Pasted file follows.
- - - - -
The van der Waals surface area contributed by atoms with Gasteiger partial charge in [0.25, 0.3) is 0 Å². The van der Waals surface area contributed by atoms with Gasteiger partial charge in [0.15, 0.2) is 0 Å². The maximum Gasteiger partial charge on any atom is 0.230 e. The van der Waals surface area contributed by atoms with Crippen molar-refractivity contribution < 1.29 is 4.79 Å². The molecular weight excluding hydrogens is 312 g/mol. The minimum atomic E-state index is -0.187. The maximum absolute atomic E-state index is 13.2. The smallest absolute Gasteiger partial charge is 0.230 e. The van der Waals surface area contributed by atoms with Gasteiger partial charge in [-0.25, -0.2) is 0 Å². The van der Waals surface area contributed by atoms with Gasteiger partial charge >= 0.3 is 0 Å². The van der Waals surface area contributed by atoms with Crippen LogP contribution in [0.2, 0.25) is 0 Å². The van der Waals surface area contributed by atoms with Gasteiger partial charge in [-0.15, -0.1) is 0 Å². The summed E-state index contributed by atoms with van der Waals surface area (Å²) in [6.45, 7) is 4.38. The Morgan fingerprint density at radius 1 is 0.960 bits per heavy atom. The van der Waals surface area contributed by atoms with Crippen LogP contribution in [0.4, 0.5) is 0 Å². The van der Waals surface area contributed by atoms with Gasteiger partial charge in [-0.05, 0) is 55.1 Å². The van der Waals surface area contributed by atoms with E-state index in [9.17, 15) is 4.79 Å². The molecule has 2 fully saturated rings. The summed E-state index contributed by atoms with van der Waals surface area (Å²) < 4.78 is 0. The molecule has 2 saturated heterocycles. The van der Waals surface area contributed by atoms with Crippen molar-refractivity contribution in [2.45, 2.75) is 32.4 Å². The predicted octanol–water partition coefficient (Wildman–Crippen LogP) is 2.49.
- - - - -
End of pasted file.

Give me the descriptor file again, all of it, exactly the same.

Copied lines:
The van der Waals surface area contributed by atoms with Gasteiger partial charge in [0.25, 0.3) is 0 Å². The van der Waals surface area contributed by atoms with Gasteiger partial charge in [0.15, 0.2) is 0 Å². The maximum Gasteiger partial charge on any atom is 0.230 e. The van der Waals surface area contributed by atoms with Crippen molar-refractivity contribution < 1.29 is 4.79 Å². The molecular weight excluding hydrogens is 312 g/mol. The minimum atomic E-state index is -0.187. The maximum absolute atomic E-state index is 13.2. The smallest absolute Gasteiger partial charge is 0.230 e. The van der Waals surface area contributed by atoms with Gasteiger partial charge in [-0.25, -0.2) is 0 Å². The van der Waals surface area contributed by atoms with Gasteiger partial charge >= 0.3 is 0 Å². The van der Waals surface area contributed by atoms with Crippen LogP contribution in [0.2, 0.25) is 0 Å². The van der Waals surface area contributed by atoms with Gasteiger partial charge in [-0.15, -0.1) is 0 Å². The summed E-state index contributed by atoms with van der Waals surface area (Å²) in [6.45, 7) is 4.38. The Morgan fingerprint density at radius 1 is 0.960 bits per heavy atom. The van der Waals surface area contributed by atoms with Crippen LogP contribution in [0.4, 0.5) is 0 Å². The van der Waals surface area contributed by atoms with Gasteiger partial charge in [-0.05, 0) is 55.1 Å². The van der Waals surface area contributed by atoms with E-state index in [9.17, 15) is 4.79 Å². The molecule has 2 fully saturated rings. The summed E-state index contributed by atoms with van der Waals surface area (Å²) < 4.78 is 0. The molecule has 2 saturated heterocycles. The van der Waals surface area contributed by atoms with Crippen molar-refractivity contribution in [2.45, 2.75) is 32.4 Å². The predicted octanol–water partition coefficient (Wildman–Crippen LogP) is 2.49.